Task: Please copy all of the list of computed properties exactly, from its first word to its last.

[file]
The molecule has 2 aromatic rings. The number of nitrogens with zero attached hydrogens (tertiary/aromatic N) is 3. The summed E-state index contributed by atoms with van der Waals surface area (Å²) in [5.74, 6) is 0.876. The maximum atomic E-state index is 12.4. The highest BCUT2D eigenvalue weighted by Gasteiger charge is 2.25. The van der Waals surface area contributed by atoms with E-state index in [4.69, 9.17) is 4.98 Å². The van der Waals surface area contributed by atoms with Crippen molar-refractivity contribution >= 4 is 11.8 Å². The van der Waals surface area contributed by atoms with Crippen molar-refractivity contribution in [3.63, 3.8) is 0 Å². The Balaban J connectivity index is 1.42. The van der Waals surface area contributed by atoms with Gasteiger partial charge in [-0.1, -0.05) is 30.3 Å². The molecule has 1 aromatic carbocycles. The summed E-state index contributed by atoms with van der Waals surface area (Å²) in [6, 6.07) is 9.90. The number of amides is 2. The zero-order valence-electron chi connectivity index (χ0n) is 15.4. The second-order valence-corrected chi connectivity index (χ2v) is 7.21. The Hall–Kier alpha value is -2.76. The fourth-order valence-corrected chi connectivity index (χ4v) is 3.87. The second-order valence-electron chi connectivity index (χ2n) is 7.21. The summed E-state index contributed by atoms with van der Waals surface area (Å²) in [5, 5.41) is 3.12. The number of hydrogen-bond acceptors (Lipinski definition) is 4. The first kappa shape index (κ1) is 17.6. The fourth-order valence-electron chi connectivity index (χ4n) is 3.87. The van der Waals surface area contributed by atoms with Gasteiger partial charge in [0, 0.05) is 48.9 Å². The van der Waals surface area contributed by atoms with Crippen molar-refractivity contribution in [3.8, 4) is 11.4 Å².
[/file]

The molecule has 2 aromatic rings. The number of nitrogens with zero attached hydrogens (tertiary/aromatic N) is 3. The summed E-state index contributed by atoms with van der Waals surface area (Å²) in [5.74, 6) is 0.876. The maximum atomic E-state index is 12.4. The highest BCUT2D eigenvalue weighted by Gasteiger charge is 2.25. The van der Waals surface area contributed by atoms with E-state index in [4.69, 9.17) is 4.98 Å². The van der Waals surface area contributed by atoms with Crippen molar-refractivity contribution >= 4 is 11.8 Å². The van der Waals surface area contributed by atoms with Crippen molar-refractivity contribution in [3.63, 3.8) is 0 Å². The Balaban J connectivity index is 1.42. The van der Waals surface area contributed by atoms with Gasteiger partial charge in [-0.1, -0.05) is 30.3 Å². The molecule has 1 aromatic carbocycles. The summed E-state index contributed by atoms with van der Waals surface area (Å²) in [6, 6.07) is 9.90. The number of amides is 2. The zero-order valence-electron chi connectivity index (χ0n) is 15.4. The second-order valence-corrected chi connectivity index (χ2v) is 7.21. The Hall–Kier alpha value is -2.76. The fourth-order valence-corrected chi connectivity index (χ4v) is 3.87. The second-order valence-electron chi connectivity index (χ2n) is 7.21. The summed E-state index contributed by atoms with van der Waals surface area (Å²) in [5, 5.41) is 3.12. The number of hydrogen-bond acceptors (Lipinski definition) is 4. The first kappa shape index (κ1) is 17.6. The fourth-order valence-electron chi connectivity index (χ4n) is 3.87. The van der Waals surface area contributed by atoms with Gasteiger partial charge in [0, 0.05) is 48.9 Å². The van der Waals surface area contributed by atoms with Crippen molar-refractivity contribution in [3.8, 4) is 11.4 Å².